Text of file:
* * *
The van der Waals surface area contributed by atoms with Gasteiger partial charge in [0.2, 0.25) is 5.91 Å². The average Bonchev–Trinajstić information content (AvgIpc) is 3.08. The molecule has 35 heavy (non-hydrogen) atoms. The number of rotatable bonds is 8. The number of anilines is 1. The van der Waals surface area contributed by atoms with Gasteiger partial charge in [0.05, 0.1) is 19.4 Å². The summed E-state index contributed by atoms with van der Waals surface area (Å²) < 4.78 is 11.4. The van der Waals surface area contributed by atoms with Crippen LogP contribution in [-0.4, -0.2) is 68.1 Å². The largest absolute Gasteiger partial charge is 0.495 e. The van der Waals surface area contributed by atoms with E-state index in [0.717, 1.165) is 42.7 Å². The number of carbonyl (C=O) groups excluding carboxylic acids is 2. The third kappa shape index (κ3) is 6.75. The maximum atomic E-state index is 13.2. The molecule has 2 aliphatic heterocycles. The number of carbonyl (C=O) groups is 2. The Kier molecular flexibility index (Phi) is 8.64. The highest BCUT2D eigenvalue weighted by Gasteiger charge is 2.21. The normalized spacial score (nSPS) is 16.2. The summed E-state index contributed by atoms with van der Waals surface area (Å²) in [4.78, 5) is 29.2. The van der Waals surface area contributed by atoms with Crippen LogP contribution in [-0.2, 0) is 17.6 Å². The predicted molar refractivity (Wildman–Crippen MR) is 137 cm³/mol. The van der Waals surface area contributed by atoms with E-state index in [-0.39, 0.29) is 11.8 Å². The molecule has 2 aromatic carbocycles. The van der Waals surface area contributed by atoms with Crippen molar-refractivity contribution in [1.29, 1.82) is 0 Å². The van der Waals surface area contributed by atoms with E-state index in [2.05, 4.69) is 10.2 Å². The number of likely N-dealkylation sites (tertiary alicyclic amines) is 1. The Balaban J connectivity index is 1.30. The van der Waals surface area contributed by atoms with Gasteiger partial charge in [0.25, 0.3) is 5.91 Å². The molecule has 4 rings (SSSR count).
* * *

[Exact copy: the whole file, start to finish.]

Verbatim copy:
The van der Waals surface area contributed by atoms with Gasteiger partial charge in [0.2, 0.25) is 5.91 Å². The average Bonchev–Trinajstić information content (AvgIpc) is 3.08. The molecule has 35 heavy (non-hydrogen) atoms. The number of rotatable bonds is 8. The number of anilines is 1. The van der Waals surface area contributed by atoms with Gasteiger partial charge in [0.05, 0.1) is 19.4 Å². The summed E-state index contributed by atoms with van der Waals surface area (Å²) < 4.78 is 11.4. The van der Waals surface area contributed by atoms with Crippen LogP contribution in [-0.4, -0.2) is 68.1 Å². The largest absolute Gasteiger partial charge is 0.495 e. The van der Waals surface area contributed by atoms with E-state index in [0.717, 1.165) is 42.7 Å². The number of carbonyl (C=O) groups excluding carboxylic acids is 2. The third kappa shape index (κ3) is 6.75. The maximum atomic E-state index is 13.2. The molecule has 2 aliphatic heterocycles. The number of carbonyl (C=O) groups is 2. The Kier molecular flexibility index (Phi) is 8.64. The highest BCUT2D eigenvalue weighted by Gasteiger charge is 2.21. The normalized spacial score (nSPS) is 16.2. The summed E-state index contributed by atoms with van der Waals surface area (Å²) in [4.78, 5) is 29.2. The van der Waals surface area contributed by atoms with Crippen LogP contribution in [-0.2, 0) is 17.6 Å². The predicted molar refractivity (Wildman–Crippen MR) is 137 cm³/mol. The van der Waals surface area contributed by atoms with E-state index in [-0.39, 0.29) is 11.8 Å². The molecule has 2 aromatic carbocycles. The van der Waals surface area contributed by atoms with Crippen molar-refractivity contribution in [1.29, 1.82) is 0 Å². The van der Waals surface area contributed by atoms with E-state index in [2.05, 4.69) is 10.2 Å². The number of likely N-dealkylation sites (tertiary alicyclic amines) is 1. The Balaban J connectivity index is 1.30. The van der Waals surface area contributed by atoms with Gasteiger partial charge in [0.25, 0.3) is 5.91 Å². The molecule has 4 rings (SSSR count).